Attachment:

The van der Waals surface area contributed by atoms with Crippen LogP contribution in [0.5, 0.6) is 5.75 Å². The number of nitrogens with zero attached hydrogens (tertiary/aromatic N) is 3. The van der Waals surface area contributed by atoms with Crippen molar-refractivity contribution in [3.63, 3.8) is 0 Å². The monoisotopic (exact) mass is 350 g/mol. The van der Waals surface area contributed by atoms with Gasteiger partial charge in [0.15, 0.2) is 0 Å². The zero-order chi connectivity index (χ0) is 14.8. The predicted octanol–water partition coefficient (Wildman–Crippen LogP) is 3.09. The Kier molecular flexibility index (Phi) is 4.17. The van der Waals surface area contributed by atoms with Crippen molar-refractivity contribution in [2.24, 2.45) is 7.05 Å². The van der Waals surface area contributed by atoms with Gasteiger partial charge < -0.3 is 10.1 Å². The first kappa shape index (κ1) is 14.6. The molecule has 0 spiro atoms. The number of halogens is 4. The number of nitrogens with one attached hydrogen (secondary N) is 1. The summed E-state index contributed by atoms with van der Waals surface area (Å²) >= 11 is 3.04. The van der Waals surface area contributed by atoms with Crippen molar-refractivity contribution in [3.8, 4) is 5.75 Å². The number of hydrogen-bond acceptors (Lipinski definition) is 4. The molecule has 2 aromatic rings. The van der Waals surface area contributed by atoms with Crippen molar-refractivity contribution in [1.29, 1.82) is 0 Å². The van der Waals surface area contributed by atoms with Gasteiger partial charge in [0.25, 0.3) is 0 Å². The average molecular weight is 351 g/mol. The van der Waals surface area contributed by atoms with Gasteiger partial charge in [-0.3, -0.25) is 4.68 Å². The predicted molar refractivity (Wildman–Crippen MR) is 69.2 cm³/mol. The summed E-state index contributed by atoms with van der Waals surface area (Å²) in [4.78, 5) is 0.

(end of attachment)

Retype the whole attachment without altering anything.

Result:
The van der Waals surface area contributed by atoms with Crippen LogP contribution in [0.5, 0.6) is 5.75 Å². The number of nitrogens with zero attached hydrogens (tertiary/aromatic N) is 3. The van der Waals surface area contributed by atoms with Crippen molar-refractivity contribution in [3.63, 3.8) is 0 Å². The monoisotopic (exact) mass is 350 g/mol. The van der Waals surface area contributed by atoms with Gasteiger partial charge in [0.15, 0.2) is 0 Å². The zero-order chi connectivity index (χ0) is 14.8. The predicted octanol–water partition coefficient (Wildman–Crippen LogP) is 3.09. The Kier molecular flexibility index (Phi) is 4.17. The van der Waals surface area contributed by atoms with Crippen molar-refractivity contribution in [2.24, 2.45) is 7.05 Å². The van der Waals surface area contributed by atoms with Gasteiger partial charge < -0.3 is 10.1 Å². The first kappa shape index (κ1) is 14.6. The molecule has 0 spiro atoms. The number of halogens is 4. The number of nitrogens with one attached hydrogen (secondary N) is 1. The summed E-state index contributed by atoms with van der Waals surface area (Å²) >= 11 is 3.04. The van der Waals surface area contributed by atoms with Crippen molar-refractivity contribution in [3.8, 4) is 5.75 Å². The number of hydrogen-bond acceptors (Lipinski definition) is 4. The molecule has 2 aromatic rings. The van der Waals surface area contributed by atoms with Crippen molar-refractivity contribution in [1.29, 1.82) is 0 Å². The van der Waals surface area contributed by atoms with Gasteiger partial charge in [0.25, 0.3) is 0 Å². The average molecular weight is 351 g/mol. The van der Waals surface area contributed by atoms with Gasteiger partial charge in [-0.3, -0.25) is 4.68 Å². The predicted molar refractivity (Wildman–Crippen MR) is 69.2 cm³/mol. The summed E-state index contributed by atoms with van der Waals surface area (Å²) in [4.78, 5) is 0.